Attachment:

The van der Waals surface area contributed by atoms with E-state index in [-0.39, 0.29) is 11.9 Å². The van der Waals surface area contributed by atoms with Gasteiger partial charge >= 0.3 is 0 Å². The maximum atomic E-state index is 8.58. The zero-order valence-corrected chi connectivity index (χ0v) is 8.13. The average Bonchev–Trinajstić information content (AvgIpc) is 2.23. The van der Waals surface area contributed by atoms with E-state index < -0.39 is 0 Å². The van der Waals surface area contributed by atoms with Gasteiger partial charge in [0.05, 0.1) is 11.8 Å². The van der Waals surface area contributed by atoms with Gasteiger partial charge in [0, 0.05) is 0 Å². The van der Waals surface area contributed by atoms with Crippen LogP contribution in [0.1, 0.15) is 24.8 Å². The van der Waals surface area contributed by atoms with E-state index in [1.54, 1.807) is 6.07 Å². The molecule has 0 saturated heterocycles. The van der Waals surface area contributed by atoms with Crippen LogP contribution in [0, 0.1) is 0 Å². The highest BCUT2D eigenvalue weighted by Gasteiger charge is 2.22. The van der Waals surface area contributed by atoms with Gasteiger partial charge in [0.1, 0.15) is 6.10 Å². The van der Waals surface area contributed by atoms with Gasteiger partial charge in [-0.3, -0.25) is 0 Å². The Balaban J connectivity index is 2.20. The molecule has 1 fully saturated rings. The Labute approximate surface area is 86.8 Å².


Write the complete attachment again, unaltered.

The van der Waals surface area contributed by atoms with E-state index in [-0.39, 0.29) is 11.9 Å². The van der Waals surface area contributed by atoms with Gasteiger partial charge >= 0.3 is 0 Å². The maximum atomic E-state index is 8.58. The zero-order valence-corrected chi connectivity index (χ0v) is 8.13. The average Bonchev–Trinajstić information content (AvgIpc) is 2.23. The van der Waals surface area contributed by atoms with E-state index < -0.39 is 0 Å². The van der Waals surface area contributed by atoms with Gasteiger partial charge in [0.05, 0.1) is 11.8 Å². The van der Waals surface area contributed by atoms with Gasteiger partial charge in [0, 0.05) is 0 Å². The van der Waals surface area contributed by atoms with Crippen LogP contribution in [0.1, 0.15) is 24.8 Å². The van der Waals surface area contributed by atoms with E-state index in [1.54, 1.807) is 6.07 Å². The molecule has 0 saturated heterocycles. The van der Waals surface area contributed by atoms with Crippen LogP contribution in [0, 0.1) is 0 Å². The highest BCUT2D eigenvalue weighted by Gasteiger charge is 2.22. The van der Waals surface area contributed by atoms with Gasteiger partial charge in [0.1, 0.15) is 6.10 Å². The van der Waals surface area contributed by atoms with Gasteiger partial charge in [-0.3, -0.25) is 0 Å². The Balaban J connectivity index is 2.20. The molecule has 1 fully saturated rings. The Labute approximate surface area is 86.8 Å².